elections: chief executive chosen by a 300-member Election Committee for a five-year term (eligible for a second term); election last held 29 August 2004.
Legislative branch:
unicameral Legislative Assembly (29 seats; 12 elected by popular vote, 10 by indirect vote, and 7 appointed by the chief executive; members serve four-year terms).
Judicial branch:
The Court of Final Appeal in the Macau Special Administrative Region


Macau's economy has enjoyed strong growth in recent years on the back of its expanding tourism and gaming sectors. Since opening up its locally-controlled casino industry to foreign competition in 2001, the territory has attracted tens of billions of dollars in foreign investment that have helped transform it into the world's largest gaming center. In 2006, Macau's gaming revenue surpassed that of the Las Vegas strip, and gaming-related taxes accounted for 75% of total government revenue. The expanding casino sector, and China's decision beginning in 2002 to relax travel restrictions, have reenergized Macau's tourism industry, which saw total visitors grow to 27 million in 2007, up 62% in three years. Macau's strong economic growth has put pressure its labor market prompting businesses to look abroad to meet their staffing needs. The resulting influx of non-resident workers, who totaled one-fifth of the workforce in 2006, has fueled tensions among some segments of the population. Macau's traditional manufacturing industry has been in a slow decline. In 2006, exports of textiles and garments generated only $1.8 billion compared to $6.9 billion in gross gaming receipts. Macau's textile industry will continue to move to the mainland because of the termination in 2005 of the Multi-Fiber Agreement, which provided a near guarantee of export markets, leaving the territory more dependent on gambling and trade-related services to generate growth. However, the Closer Economic Partnership Agreement (CEPA) between Macau and mainland China that came into effect on 1 January 2004 offers many Macau-made products tariff-free access to the mainland. Macau's currency, the Pataca, is closely tied to the Hong Kong dollar, which is also freely accepted in the territory.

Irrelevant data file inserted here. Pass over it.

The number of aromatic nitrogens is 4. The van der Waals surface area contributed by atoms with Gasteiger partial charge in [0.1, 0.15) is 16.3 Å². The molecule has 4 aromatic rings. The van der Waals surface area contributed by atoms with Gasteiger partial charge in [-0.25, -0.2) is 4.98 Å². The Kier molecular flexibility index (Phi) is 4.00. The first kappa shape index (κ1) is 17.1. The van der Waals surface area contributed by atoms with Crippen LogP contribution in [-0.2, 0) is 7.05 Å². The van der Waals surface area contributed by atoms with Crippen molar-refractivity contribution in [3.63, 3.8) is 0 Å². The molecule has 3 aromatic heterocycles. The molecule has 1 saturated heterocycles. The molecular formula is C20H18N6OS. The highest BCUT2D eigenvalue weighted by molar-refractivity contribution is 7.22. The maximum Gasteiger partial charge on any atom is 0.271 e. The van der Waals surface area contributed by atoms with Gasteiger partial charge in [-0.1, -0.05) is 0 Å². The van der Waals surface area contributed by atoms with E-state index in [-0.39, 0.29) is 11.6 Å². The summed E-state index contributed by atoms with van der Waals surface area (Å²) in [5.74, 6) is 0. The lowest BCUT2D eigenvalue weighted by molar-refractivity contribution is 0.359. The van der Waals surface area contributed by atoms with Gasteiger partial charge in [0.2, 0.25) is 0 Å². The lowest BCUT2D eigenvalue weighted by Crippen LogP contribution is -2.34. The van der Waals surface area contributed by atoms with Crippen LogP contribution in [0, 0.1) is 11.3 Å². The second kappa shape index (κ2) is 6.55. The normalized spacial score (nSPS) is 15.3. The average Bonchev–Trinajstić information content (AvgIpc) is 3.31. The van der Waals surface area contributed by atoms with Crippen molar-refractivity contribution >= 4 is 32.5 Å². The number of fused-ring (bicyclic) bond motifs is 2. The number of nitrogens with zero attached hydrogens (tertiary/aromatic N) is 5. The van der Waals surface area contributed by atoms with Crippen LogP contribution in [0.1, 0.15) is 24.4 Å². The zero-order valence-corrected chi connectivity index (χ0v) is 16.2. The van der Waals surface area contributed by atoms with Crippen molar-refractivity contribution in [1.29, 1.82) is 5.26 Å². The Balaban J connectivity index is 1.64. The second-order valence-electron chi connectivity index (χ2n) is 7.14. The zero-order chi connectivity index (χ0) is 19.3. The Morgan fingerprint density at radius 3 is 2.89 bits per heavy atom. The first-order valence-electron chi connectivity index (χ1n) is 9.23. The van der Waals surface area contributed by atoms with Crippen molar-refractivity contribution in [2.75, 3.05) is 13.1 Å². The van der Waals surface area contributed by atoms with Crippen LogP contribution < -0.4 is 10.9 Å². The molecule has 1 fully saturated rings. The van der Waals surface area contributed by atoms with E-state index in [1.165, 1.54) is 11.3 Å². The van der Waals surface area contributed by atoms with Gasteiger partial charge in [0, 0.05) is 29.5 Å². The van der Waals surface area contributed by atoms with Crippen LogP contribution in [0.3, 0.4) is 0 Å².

$12.5 billion (2006)
GDP growth rate:
GDP per capita:
purchasing power parity - $19,400
GDP composition by sector:
agriculture: 1%
industry: 12%
services: 87% 
Inflation rate:
Labor force:
Labor force - by occupation:
manufacturing 13.7%, construction 10.5%, transport and communications 5.9%, wholesale and retail trade 14.6%, restaurants and hotels 10.3%, gambling 17.9%, public sector 7.8%, other services and agriculture 19.3% 
Electricity production by source:
fossil fuel: 100%
hydro: 0%
nuclear: 0%
tourism, gambling, clothing, textiles, electronics, footwear, toys
only 2% of land area is cultivated, mainly by vegetable growers; fishing, mostly for crustaceans, is important; some of the catch is exported to Hong Kong
clothing, textiles, footwear, cement, machines, and parts
Export partners:
US 49.2%, Hong Kong 12.2%, China 11.1%, Germany 6.5% 
raw materials and semi-manufactured goods, consumer goods (foodstuffs, beverages, tobacco), capital goods, mineral fuels and oils
Import partners:
China 32.3%, Hong Kong 27.8%, Chile 18.7% 
pataca (MOP)

SOURCES: The CIA World Factbook, U.S. Department of State, Area Handbook of the US Library of Congress